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Fire creates wonderstuff

Federal Agriculture Minister Tony Burke (right) with NSW Primary Industries Department environmental scientist Stephen Kimber at the Wollongbar Agriculture Institute to inspect the biochar made from organic waste.
Federal Agriculture Minister Tony Burke (right) with NSW Primary Industries Department environmental scientist Stephen Kimber at the Wollongbar Agriculture Institute to inspect the biochar made from organic waste. Jay Cronan

TONY WALKER doesn’t know how biochar turned his sickly avocado trees into super-performers and he doesn’t much care – that’s a question for science boffins.

What the local farmer, Richmond Landcare secretary-manager and biochar project co-ordinator does know is that when he put the product on to sick avocado trees as part of a trial through the Wollongbar Agricultural Institute, they outperformed his healthy trees.

Yesterday, with Federal Agriculture Minister Tony Burke in town to take a look at the biochar project, Mr Walker and other members of Richmond Landcare were out in force to spruik the benefits of the wonder-product, which works as a fertiliser, a way of disposing of organic waste, creating electricity and reducing carbon emissions.

Biochar can be created from any organic material – from food waste to paper to lawn clippings – and is created by ‘burning’ it in an oxygen-free chamber. Without the oxygen, there are no flames and no carbon dioxide is created. A gas that is produced during the process can be used to create power to run the chamber and feed into the electricity grid. It is also believed the soil biochar is put in produces less nitrous oxide – another powerful greenhouse gas.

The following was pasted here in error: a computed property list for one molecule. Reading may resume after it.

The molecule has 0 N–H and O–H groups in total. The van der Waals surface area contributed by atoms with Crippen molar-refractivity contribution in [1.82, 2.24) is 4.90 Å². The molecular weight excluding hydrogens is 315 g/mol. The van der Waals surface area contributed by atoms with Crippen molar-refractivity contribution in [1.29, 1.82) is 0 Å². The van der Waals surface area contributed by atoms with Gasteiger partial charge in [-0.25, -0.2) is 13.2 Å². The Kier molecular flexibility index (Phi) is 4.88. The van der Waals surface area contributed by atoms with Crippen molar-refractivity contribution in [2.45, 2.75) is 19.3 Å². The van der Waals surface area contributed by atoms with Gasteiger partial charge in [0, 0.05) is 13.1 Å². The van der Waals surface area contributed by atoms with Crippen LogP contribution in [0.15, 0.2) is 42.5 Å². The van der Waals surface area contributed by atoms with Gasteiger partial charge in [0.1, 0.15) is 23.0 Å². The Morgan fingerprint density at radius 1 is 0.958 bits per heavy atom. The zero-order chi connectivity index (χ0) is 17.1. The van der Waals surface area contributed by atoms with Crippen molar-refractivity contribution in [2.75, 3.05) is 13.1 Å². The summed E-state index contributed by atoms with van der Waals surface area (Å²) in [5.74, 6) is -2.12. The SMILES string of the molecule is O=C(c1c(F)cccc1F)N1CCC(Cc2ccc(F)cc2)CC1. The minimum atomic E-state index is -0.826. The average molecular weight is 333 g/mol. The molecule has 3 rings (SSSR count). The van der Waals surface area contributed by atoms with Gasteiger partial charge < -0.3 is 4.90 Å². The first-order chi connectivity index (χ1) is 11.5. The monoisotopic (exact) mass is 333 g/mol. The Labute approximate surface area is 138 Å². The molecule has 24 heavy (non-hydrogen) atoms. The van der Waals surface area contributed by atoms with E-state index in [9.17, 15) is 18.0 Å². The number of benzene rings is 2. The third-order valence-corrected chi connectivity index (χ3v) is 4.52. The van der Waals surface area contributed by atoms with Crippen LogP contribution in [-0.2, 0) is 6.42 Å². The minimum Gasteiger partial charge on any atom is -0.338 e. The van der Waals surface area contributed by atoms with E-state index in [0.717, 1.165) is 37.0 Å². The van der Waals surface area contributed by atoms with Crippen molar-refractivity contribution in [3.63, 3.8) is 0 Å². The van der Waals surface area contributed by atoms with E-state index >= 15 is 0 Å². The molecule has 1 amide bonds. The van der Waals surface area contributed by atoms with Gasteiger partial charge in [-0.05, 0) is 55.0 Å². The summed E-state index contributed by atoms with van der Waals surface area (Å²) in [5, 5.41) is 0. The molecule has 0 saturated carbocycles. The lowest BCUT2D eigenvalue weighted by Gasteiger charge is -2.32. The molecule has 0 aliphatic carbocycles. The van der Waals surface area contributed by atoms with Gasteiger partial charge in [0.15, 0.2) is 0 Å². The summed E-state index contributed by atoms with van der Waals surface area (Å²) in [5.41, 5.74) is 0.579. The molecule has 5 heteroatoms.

The problem, Mr Burke later pointed out, was different types of biochar varied in their performance depending on the soils they were in and the crops that were on them, and scientists needed to work out what worked with what before use of the product became widespread.

“There is no doubt good work is being done here and you can see very easily the difference in productivity between,” Mr Burke said.

The other thing that had to be worked out was the volume of greenhouse gas biochar cut from the atmosphere.

For the farmers involved in the project, such as Mr Walker, the question was not whether or how biochar worked – it was how they could get more of the stuff.

Mr Walker said the Richmond Landcare group had been forced to import biochar from Indonesia and the Philippines because Australia did not produce enough.

The group is now trying to convince Ballina Shire Council to invest $12 million in a unit to create biochar from green waste collected by the council.

Mr Walker estimated the unit would pay for itself after about five years.

Ballina Shire Council general manager Paul Hickey confirmed the council was looking at turning organic waste into biochar, in consultation with Primary Industries, as part of a broader look at managing waste.



Missing swimmer on north coast, search underway

HAZARDOUS SURF: Surf lifesavers are pleading with the public to stay out of the water this weekend after one of the biggest rescue days occurred on Saturday and swimmer is still missing on the north coast.

Hazardous surf warning and one swimmer missing

Ute and truck smash on highway

CRASH RESCUE: At 2am on Sunday the Westpac Life Saver Rescue Helicopter was called out to a crash involving a ute colliding with a truck on the Pacific motorway near Brunswick Heads.

Pacific Highway blocked after ute and truck smash

Ferry return to service delayed

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Service will not resume as expected

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